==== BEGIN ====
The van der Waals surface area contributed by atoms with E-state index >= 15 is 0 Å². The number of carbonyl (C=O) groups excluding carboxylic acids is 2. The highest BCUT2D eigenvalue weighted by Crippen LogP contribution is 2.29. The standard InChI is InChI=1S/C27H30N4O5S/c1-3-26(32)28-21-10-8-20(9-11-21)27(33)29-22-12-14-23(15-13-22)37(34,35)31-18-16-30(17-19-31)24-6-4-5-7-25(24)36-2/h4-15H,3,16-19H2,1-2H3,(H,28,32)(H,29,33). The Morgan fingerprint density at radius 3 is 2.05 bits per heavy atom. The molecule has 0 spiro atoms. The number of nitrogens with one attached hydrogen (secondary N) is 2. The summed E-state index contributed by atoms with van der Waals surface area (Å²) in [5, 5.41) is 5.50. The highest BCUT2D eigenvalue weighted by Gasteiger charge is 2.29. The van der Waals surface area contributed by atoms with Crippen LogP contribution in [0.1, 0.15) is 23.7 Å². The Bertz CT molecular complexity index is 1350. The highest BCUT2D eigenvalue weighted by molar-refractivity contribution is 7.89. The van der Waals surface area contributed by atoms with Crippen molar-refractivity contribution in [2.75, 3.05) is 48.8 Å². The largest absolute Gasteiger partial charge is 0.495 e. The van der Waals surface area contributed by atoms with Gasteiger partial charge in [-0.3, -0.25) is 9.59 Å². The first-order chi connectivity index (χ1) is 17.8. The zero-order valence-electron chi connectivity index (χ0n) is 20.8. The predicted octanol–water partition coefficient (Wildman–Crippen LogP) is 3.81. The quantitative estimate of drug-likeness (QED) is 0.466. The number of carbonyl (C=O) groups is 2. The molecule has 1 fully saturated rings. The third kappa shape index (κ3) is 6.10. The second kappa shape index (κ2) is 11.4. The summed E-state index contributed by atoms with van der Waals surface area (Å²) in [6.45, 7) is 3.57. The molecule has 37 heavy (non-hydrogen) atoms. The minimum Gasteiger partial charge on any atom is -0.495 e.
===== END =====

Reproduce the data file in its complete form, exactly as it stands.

The van der Waals surface area contributed by atoms with E-state index >= 15 is 0 Å². The number of carbonyl (C=O) groups excluding carboxylic acids is 2. The highest BCUT2D eigenvalue weighted by Crippen LogP contribution is 2.29. The standard InChI is InChI=1S/C27H30N4O5S/c1-3-26(32)28-21-10-8-20(9-11-21)27(33)29-22-12-14-23(15-13-22)37(34,35)31-18-16-30(17-19-31)24-6-4-5-7-25(24)36-2/h4-15H,3,16-19H2,1-2H3,(H,28,32)(H,29,33). The Morgan fingerprint density at radius 3 is 2.05 bits per heavy atom. The molecule has 0 spiro atoms. The number of nitrogens with one attached hydrogen (secondary N) is 2. The summed E-state index contributed by atoms with van der Waals surface area (Å²) in [5, 5.41) is 5.50. The highest BCUT2D eigenvalue weighted by Gasteiger charge is 2.29. The van der Waals surface area contributed by atoms with Crippen LogP contribution in [0.1, 0.15) is 23.7 Å². The Bertz CT molecular complexity index is 1350. The highest BCUT2D eigenvalue weighted by molar-refractivity contribution is 7.89. The van der Waals surface area contributed by atoms with Crippen molar-refractivity contribution in [2.75, 3.05) is 48.8 Å². The largest absolute Gasteiger partial charge is 0.495 e. The van der Waals surface area contributed by atoms with Gasteiger partial charge in [-0.3, -0.25) is 9.59 Å². The first-order chi connectivity index (χ1) is 17.8. The zero-order valence-electron chi connectivity index (χ0n) is 20.8. The predicted octanol–water partition coefficient (Wildman–Crippen LogP) is 3.81. The quantitative estimate of drug-likeness (QED) is 0.466. The number of carbonyl (C=O) groups is 2. The molecule has 1 fully saturated rings. The third kappa shape index (κ3) is 6.10. The second kappa shape index (κ2) is 11.4. The summed E-state index contributed by atoms with van der Waals surface area (Å²) in [6.45, 7) is 3.57. The molecule has 37 heavy (non-hydrogen) atoms. The minimum Gasteiger partial charge on any atom is -0.495 e.